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"...public opinion deserves to be respected as well as despised" G.W.F. Hegel, 'Philosophy of Right'

transgressing stage managed politics « Previous | |Next »
October 24, 2003

It was all so stage managed. Right from the moment when the Imperial president's plane landed, the doors opened and there was Bush and Howard and their wives standing on the steps of Air Force One waving to all and sundry.

Did the imperial president's Air Force One land somewhere and Howard board it so they could make the big entrance together in Canberra for the cameras? It sure looks like it.

That set the theme for a series of set political pieces all of which were carefully stage managed. Bush arriving at Parliament in the long black car; Bush addressing Parliament; the protests down the road from Parliament; and Howard's cliched speech in the House of Representatives. It was all style and publicity that was very tightly controlled and choregraphed.

A dream visit opines Louise Dodson. It showed the political acumen of John Howard. It gave him---now the man of steel--- a big political boost.

Not quite. Rust never sleeps.

More seriously though, there was no democratic substance. The substance had to be forceibly pushed into the stylized set pieces by the Greens who interjected during the imperial president's spin of Washington generalities. That interjection was an act of political transgression. The reaction of the Canberra Press Gallery to the transgression was predictable. Michael Gordon said that "the high jinks of Green senators threatened to poison the atmosphere and demean the occasion".

It was the body language that was the key. The conflict over democracy in Australia could not be hidden from view. The Coalition acted like lackies before the power of the imperial presidency. Bootlickers one and all. Labor just looked uncomfortable, unwilling to defend democratic substance.
Crean's speech affirmed difference within an affirmation of the US/Australia alliance. It was a high note. The Coalition was more interested in physically stopping access to the body of the imperial presidency in our Parliament than ensuring free speech.

The two Green Senators who stood up and interjected were called unAustralian by the bully boys. After Bush left the Chamber, the Liberals looked a rabble inside Parliament, as elbows and abuse were thrown. The Liberals came across as thugs.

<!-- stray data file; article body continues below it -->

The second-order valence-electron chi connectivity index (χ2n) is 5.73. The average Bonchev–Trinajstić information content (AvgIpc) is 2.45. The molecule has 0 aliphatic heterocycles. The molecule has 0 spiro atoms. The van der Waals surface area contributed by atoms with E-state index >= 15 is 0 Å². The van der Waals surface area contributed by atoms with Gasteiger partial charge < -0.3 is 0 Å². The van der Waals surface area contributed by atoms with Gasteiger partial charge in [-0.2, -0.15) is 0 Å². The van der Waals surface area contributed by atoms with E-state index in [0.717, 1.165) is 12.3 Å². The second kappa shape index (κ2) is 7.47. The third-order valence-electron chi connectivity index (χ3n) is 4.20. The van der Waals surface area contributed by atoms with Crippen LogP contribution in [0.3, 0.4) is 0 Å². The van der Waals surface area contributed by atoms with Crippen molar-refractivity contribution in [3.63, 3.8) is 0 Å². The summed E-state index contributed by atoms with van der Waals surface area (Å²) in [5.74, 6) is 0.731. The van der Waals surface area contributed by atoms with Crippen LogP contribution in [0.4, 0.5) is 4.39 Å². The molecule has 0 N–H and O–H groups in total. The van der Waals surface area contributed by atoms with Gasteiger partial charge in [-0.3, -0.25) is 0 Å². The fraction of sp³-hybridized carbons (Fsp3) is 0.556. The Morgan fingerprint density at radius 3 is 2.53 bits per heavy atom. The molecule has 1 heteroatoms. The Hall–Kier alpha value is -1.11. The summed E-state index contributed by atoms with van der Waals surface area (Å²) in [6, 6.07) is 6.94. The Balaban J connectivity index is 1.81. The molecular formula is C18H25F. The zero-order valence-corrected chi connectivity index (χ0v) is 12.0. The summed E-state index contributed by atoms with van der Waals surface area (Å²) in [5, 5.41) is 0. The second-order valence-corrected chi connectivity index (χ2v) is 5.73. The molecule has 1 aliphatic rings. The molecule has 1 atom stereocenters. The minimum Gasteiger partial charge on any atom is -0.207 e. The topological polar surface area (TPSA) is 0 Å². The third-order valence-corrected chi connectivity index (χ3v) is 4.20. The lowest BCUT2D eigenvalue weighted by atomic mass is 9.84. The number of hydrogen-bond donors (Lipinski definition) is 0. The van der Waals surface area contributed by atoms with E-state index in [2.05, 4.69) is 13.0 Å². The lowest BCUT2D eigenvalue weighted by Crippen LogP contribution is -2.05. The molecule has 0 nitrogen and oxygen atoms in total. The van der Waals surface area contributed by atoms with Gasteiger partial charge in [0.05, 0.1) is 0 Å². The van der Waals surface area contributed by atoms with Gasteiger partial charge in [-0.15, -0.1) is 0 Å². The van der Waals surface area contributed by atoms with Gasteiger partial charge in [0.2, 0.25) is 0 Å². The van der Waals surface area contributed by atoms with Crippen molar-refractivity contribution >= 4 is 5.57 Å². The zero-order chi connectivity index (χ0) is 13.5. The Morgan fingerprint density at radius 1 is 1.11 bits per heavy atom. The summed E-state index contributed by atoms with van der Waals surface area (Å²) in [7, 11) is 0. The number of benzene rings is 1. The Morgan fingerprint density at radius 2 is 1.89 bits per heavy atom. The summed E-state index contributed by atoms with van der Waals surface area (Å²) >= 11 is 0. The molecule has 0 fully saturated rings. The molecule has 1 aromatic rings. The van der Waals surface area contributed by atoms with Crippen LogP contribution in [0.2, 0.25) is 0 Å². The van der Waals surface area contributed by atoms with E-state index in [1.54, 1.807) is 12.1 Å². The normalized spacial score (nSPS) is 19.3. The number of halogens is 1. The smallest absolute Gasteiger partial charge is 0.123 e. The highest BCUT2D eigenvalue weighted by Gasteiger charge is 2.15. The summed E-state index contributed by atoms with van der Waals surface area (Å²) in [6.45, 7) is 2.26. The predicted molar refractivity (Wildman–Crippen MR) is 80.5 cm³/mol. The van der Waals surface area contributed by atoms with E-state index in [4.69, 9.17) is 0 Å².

Nice image. Defending democracy inside the Australian Parliament is unAustralian by those acting as thugs. Hardly a dream visit.

Oh, it was thanks to CNN for defying orders from the Howard Government not to film in our Parliamentary chamber. We would not have seen the political transgressions otherwise. As Margo Kingston argues Howard went to great lengths to control the Australian media to ensure we saw only the image John Howard wanted us to see. And Alan over at Southerly Buster has more on media exclusion. The story he tells is one of the Australian media being excluded by the Americans.
Here is a conservative attack dog foaming at the Greens. Andrew Dyson talks about Bob Brown in terms of "this vile Brown, this deflowerer of our hard-won national dignity, this despoiler of the restraint and courtesy that characterises the Australian parliamentary tradition." I read it as a parody at first. Alas, its not. Clearly you should not challenge the imperial presidency.

Not to be outdone Andrew Bolt says that Brown stands for chaos and mob violence that leads to totalitarianism. Bolt raises the spectre of fascism.

The violence that lurks beneath the conservative surface erupts with Adelaide radio announcer Andrew Reimer. He said:
"Id like to grab Bob Brown for example, and just ever so delicately lift my knee into his face about five times. Smash his nose and his face in. Thats what Id like to do."
The irony here is that the violence on the conservative side of politics is far greater than that shown by the Greens. The tragedy is that the conservative attack dogs are not aware of their bully boy violence, nor the way they project it onto the Greens.

| Posted by Gary Sauer-Thompson at 9:31 AM | | Comments (4)


the politicians who are complaining about the actions of the Greens don't have a leg to stand on. their own behaviour in the House is regularly even more noisy and geared towards making infantile remarks worthy of eight year olds.

All in all, a disgusting day for Australian democracy. If saying so is unAustralian, then chalk one up for me.

I agree. Pathetic. At least Crean showed some decency - and backbone - otherwise it would have been cringe factor 10 instead of 9.5.

yes Crean was quite good at the finger waving reminding Washington about the benefits of disagreements between allies.

That reminder was handled quite well: a little bit of finger from the velvet glove of politeness.